As seen in The Kansas City Star, December 10, 2010
Just one of the ambitious undertakings of the new Kauffman Center for the Performing Arts is redefining a whisper. For the purposes of most auditoriums, a whisper needs to be around 20 decibels to be heard. The Kauffman Center wants to take that down to around 12 decibels, which means the audience will actually be able to hear a pin drop onstage.
Kansas City-based U.S. Engineering didn't design the acoustics but, as the mechanical contractor, it is charged with installing the H/VAC and plumbing systems. The company will play a critical role in keeping noise levels down.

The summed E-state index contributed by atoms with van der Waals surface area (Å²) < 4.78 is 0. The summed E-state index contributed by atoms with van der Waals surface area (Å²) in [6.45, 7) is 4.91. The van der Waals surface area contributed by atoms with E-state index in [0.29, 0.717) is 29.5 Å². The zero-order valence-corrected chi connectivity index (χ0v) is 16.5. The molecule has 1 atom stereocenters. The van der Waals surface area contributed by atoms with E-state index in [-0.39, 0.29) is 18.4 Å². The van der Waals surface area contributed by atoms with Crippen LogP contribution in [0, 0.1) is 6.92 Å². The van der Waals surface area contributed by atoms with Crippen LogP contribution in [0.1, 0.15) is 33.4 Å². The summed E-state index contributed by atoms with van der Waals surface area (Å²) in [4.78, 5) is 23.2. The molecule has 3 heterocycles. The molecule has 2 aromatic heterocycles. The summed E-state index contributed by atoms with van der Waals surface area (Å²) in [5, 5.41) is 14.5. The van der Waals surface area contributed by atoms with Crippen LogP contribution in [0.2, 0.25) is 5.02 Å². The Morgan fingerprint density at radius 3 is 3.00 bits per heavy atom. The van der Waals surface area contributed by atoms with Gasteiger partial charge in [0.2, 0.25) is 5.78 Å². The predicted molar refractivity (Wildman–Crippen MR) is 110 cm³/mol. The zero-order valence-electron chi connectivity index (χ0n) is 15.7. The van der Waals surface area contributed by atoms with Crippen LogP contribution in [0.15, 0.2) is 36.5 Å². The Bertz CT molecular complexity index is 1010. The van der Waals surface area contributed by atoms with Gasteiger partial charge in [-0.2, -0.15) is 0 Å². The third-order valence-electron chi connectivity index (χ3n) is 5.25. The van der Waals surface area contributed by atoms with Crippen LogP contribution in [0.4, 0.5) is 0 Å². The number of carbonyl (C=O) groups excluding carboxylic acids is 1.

Justin Apprill, chief project development officer for U.S. Engineering, says his team focused on two main ideas: Vibration isolation. Piping ductwork is hung by spring isolators to eliminate vibration from fans and motions. Air flow. For the HVAC to be as silent as possible, ducts need to be much larger than normal. This will slow the air flow. Figuring out how to fit massive heating and cooling ducts into the building required leading-edge technology: Three-dimensional coordination software allowed engineers to build systems onscreen before beginning work on the site.